you must have a solid understanding of layers, levels, curves and brushes
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Old 12-01-2005, 03:51 PM
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Photo678 Photo678 is offline
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color....if you don't know your color and don't have an eye for it you are lost.

You must have a solid grasp of the selective color tool......color correction is not a cure all.

layers, layers, layers. similar to the french mise en place....every adjustment/retouch in its own layer.

Masking....I'm sorry, this is probably the number one piss poor thing I see done over and over and over again....if you can't extract a figure from a background without the it a day....this is by far the number one request i receive.

Knowledge of cmyk space...all your color correction and retouching acts entirely different in cmyk space than in rgb.

unsharp mask is your friend.....i find so many people that think it is a "blur" tool...."why do i want to unsharpen it" heheheh....

the ability to learn quickly....its impossible to know every trick of the may come across a problem that you have never had to deal with before....if you can't adapt to it quickly and figure a way to solve will cost yourself a client.

high end fashion means perfection....get in, and get out as quickly as possible without leaving a trace of your presence in the image. I can spot a retouched image a mile away....if you want to get into high end fashion work, you need to hide yourself....the key is "models are naturally that perfect"

EYES!!!!!...i see so many great retouch jobs gone bad, because the eyes are either WAY overdone, or not enough.....

I think thats it for now :-)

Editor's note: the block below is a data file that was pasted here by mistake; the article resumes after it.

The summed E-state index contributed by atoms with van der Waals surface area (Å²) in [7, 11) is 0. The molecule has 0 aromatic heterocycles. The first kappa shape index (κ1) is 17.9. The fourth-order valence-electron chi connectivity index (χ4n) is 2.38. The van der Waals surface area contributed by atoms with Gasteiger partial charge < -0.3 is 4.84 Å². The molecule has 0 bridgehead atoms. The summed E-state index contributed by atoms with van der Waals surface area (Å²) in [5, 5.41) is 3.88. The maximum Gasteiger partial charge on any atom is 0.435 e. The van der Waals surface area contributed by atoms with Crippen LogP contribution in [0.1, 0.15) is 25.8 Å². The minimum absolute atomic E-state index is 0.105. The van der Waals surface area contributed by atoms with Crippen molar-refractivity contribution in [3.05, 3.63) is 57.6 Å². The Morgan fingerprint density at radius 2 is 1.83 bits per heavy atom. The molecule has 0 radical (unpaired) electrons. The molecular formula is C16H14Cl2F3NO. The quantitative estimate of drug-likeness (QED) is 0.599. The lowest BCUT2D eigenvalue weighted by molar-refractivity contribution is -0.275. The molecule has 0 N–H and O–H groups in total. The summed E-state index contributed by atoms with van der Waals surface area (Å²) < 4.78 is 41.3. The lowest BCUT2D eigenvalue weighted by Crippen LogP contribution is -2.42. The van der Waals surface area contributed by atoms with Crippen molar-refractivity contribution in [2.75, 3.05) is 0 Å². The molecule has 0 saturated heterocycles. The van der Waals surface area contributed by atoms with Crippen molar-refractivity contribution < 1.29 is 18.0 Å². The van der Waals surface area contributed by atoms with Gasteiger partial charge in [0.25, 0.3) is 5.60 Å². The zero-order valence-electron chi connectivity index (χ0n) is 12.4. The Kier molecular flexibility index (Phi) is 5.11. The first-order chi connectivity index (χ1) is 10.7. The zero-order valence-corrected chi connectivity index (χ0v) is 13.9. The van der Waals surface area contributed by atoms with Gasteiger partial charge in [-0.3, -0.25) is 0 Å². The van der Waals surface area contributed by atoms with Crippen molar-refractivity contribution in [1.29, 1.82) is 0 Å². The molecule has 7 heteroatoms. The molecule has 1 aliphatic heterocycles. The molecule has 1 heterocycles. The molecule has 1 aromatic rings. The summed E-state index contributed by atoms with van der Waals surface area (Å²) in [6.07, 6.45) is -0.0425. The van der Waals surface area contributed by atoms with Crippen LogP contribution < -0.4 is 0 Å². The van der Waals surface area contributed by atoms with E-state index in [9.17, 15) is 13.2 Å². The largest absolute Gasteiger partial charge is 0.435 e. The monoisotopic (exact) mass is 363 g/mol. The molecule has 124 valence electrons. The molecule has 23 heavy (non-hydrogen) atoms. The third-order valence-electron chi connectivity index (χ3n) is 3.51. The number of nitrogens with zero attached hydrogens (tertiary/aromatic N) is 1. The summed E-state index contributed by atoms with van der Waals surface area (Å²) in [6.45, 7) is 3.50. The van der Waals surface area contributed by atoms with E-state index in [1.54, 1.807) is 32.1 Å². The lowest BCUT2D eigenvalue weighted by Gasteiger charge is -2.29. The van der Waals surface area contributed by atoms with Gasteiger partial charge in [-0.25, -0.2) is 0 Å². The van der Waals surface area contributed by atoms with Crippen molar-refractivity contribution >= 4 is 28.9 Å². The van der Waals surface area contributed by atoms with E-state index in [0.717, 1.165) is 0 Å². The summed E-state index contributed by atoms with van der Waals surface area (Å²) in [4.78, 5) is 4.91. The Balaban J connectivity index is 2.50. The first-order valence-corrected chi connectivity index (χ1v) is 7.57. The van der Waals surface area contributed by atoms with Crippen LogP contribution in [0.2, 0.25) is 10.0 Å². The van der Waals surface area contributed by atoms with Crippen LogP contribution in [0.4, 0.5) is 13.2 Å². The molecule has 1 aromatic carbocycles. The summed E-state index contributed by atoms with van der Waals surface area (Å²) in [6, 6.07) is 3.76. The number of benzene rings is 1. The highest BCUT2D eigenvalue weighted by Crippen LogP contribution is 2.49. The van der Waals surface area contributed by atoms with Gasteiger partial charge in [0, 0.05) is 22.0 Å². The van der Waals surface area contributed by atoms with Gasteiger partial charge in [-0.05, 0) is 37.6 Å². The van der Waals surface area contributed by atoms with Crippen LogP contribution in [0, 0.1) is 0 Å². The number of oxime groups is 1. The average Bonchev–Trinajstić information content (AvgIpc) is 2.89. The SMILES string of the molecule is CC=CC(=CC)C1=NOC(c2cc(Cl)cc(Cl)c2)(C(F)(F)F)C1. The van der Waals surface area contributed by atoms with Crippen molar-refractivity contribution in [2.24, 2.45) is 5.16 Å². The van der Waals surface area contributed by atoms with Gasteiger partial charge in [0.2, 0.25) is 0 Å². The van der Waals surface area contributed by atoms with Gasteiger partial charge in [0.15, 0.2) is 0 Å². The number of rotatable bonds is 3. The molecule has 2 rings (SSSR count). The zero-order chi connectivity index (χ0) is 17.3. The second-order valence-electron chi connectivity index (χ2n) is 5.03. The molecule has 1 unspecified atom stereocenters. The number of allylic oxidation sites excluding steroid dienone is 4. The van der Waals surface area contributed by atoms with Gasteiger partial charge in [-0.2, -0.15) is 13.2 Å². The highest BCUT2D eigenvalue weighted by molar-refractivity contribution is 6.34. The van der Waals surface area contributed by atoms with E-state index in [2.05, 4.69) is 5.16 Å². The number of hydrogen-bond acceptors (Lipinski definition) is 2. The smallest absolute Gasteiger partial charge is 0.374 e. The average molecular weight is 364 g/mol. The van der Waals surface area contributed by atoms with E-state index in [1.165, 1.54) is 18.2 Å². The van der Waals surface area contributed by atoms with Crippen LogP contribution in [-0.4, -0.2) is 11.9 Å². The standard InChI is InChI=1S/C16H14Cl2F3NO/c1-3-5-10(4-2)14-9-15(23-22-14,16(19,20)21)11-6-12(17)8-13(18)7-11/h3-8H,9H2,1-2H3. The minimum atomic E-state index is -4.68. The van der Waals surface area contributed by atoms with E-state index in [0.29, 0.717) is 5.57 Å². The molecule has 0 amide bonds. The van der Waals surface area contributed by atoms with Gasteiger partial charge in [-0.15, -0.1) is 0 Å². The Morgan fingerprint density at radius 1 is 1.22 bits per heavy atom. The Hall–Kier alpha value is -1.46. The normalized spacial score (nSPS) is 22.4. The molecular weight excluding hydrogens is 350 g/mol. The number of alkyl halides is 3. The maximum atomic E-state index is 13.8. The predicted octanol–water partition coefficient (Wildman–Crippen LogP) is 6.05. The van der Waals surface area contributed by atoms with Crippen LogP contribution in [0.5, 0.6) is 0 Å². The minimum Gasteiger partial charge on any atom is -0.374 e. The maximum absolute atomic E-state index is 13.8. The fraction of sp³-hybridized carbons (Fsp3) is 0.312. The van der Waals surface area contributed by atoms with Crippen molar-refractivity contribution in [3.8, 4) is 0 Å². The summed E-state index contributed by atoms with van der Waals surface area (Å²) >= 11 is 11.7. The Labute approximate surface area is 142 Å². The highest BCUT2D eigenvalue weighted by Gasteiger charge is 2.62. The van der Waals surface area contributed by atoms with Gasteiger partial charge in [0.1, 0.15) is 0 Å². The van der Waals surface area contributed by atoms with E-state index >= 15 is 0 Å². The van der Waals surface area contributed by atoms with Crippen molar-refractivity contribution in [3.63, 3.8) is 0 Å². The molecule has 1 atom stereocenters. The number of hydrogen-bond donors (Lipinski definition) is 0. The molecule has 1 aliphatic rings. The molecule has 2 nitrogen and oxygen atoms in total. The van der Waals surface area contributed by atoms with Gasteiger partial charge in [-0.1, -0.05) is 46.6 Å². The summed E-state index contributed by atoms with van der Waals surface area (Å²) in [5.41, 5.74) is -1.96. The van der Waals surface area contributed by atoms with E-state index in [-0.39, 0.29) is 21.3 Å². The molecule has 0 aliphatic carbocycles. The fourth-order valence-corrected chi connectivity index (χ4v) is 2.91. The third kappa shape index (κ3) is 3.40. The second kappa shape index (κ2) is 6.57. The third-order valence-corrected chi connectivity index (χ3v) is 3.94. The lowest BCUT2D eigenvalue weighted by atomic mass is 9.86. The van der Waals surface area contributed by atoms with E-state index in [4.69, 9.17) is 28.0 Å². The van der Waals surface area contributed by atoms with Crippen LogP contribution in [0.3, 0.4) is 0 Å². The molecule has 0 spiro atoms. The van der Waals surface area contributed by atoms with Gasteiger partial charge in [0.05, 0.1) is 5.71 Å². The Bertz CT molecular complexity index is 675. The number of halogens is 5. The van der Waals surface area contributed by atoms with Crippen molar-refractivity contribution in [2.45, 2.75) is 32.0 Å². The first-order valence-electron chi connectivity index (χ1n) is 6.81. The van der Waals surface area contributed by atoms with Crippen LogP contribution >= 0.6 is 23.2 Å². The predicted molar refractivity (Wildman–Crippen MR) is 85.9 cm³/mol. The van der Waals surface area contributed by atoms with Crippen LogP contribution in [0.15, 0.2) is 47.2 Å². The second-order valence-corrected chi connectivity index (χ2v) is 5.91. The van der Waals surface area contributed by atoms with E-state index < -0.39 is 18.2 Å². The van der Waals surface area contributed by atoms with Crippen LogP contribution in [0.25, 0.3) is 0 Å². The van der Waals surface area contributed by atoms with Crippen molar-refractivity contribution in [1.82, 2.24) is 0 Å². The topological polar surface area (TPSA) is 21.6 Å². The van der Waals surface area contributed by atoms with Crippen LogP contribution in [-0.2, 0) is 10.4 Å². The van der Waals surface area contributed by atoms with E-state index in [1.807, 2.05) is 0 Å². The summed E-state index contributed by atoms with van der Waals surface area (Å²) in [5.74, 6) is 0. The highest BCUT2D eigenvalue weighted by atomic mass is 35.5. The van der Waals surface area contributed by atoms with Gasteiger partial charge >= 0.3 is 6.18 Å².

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Old 12-16-2005, 02:04 PM
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Photo Grafix Photo Grafix is offline
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I'm curious why the question is so computer-centric. In my humble opinion, a foundation in basic artistic fundamentals is CRITICAL to a retoucher's success. Those that I've encountered know about perspective, texture, color, light source--from the canvas. That is, good ole' fashioned art and photography classes.

All the Photoshop classes and books in the world cannot substitute for a class in basic painting, illustration and photography. A good retoucher needs a foundation. It's like learning the alphabet BEFORE learning how to read. Texture is more than a filter in Photoshop. Concepts always look better--and develop faster--when you start on a sketchpad or scrap of paper. But too many of us want it "NOW."

We should also have training in basic graphic arts: Printing. We should understand the basics of film, CTP and on-demand presses. I remember sending my FIRST retouched file to a printer and being rejected because it was RGB (I felt stupid).

Watching pros of many ages, I've seen the same retouching miracles done with curves and levels. I've seen the same miracles done with multiple layers and single layers. Whether they've read the latest Photoshop book--or never read one at all--I've seen them do just as well. The only time I see a real difference is between the retoucher who has a knowledge of and respect for artistic fundamentals and those who have none.

Tips and tricks are good. But a retoucher who knows the basics is better.